Drivers using mobiles while waiting for their train.

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notadriver

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What are the rules regarding mobile phone usage for a driver waiting on the platform for their train? Its been suggested that while they are in view of the public (not in the cab) they should never use a personal mobile - not even to text. What does everyone think of this?
 
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Pumbaa

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Vary by TOC I thought.

It's not uncommon to see drivers waiting time on their phone inside or outside their cab. Officially or otherwise, at least XC, LM, VT and FGW seem okay with it.
 

DaveNewcastle

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How does any assessment of risk or of safety manage to incorporate 'within view of the public' into its rationale for minimising risk?

What an extraordinary factor to be considering!

Safety is ensured by a range of measures, including policies, rules, protocols, record-keeping, assesments from personnel and prior incidents, and regular reviews of all those policies. How can 'within view of the public' ever contribute towards any of those measures?

I've never come across anything resembling this before now.
 
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Vary by TOC I thought.

It's not uncommon to see drivers waiting time on their phone inside or outside their cab. Officially or otherwise, at least XC, LM, VT and FGW seem okay with it.

Surely, if the train is not moving (as in not working the service), what does it matter? The driver is not endangering the lives of other rail users. If they were using one whilst "tootling" along on a service - different matter! Obvious distraction there.
 

BestWestern

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I haven't heard of any policy preventing them from using a mobile 'in view' of anybody, and indeed any such policy would be highly likely to cause considerable problems when Control or suchlike needed to speak to their Drivers.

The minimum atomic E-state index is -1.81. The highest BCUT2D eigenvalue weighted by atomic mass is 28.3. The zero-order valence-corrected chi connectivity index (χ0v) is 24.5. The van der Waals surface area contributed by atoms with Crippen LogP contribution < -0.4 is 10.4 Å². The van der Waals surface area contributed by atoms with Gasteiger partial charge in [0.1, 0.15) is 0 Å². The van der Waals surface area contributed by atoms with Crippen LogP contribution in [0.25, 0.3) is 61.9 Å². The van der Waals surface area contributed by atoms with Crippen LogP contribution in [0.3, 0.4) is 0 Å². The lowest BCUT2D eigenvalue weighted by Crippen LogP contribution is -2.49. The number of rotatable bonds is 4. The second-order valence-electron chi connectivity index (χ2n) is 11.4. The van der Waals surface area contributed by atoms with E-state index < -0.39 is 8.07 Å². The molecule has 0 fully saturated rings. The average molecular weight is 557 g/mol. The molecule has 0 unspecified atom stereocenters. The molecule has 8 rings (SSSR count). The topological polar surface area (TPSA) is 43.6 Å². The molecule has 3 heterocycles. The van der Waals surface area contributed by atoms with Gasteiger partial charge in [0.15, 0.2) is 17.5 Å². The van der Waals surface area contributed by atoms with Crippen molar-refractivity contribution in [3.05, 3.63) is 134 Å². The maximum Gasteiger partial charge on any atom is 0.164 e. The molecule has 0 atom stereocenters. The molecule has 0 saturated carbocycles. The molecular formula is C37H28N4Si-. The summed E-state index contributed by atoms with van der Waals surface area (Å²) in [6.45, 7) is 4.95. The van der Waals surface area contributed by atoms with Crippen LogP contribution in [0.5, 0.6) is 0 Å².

pendolino

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In the cab, no (unless train is at a stand and even then only for essential operational reasons, e.g., to contact signaller or fleet). On the platform or in the saloon with the cab secured, no problem. That's my understanding of the position at my TOC anyway.
 

transmanche

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How does any assessment of risk or of safety manage to incorporate 'within view of the public' into its rationale for minimising risk?
A company's rules can cover more than just health & safety.

They may decide that it's important for their staff to portray a certain image, so that members of the public can't misinterpret any action as being unsafe. Things such as "not going into a pub whilst wearing company uniform", or "no mobile phones in the cab, even when the train is not in service" fall into that category.
 

notadriver

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I agree with all of you. I should have added personal mobile. Its come about because a member of on board train crew were allegedly using their phone for a personal reasons and were obviously in view of the public. Then it was mentioned how cleaners and platform staff shouldn't be on their personal phones at all while they were on duty. So the person pointed out as the driver was being paid to wait for their train, they were on on duty and shouldn't be using their own phone. Where does it end?
 

34D

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What are the rules regarding mobile phone usage for a driver waiting on the platform for their train? Its been suggested that while they are in view of the public (not in the cab) they should never use a personal mobile - not even to text. What does everyone think of this?

Ridiculous
 

KA4C

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I agree with all of you. I should have added personal mobile. Its come about because a member of on board train crew were allegedly using their phone for a personal reasons and were obviously in view of the public. Then it was mentioned how cleaners and platform staff shouldn't be on their personal phones at all while they were on duty. So the person pointed out as the driver was being paid to wait for their train, they were on on duty and shouldn't be using their own phone. Where does it end?

Which is a load of bxllxcks. In many companies, only certain types of numbers are permitted from a company phone. Yet drivers (and other ops staff) sometimes have to ring numbers outside of that range, for work purposes. Most will use their initiative and use their own mobiles for that. Providing they are not undertaking SCW at the time, there is no issue. In addition staff are being paid during their PNB, whilst on annual leave, if of sick, etc, etc, do they not use their phones in public then? A fuss over nothing
 

34D

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In addition staff are being paid during their PNB, whilst on annual leave, if of sick, etc, etc, do they not use their phones in public then? A fuss over nothing

You mean some staff dare use their mobile when they're being paid to be on annual leave?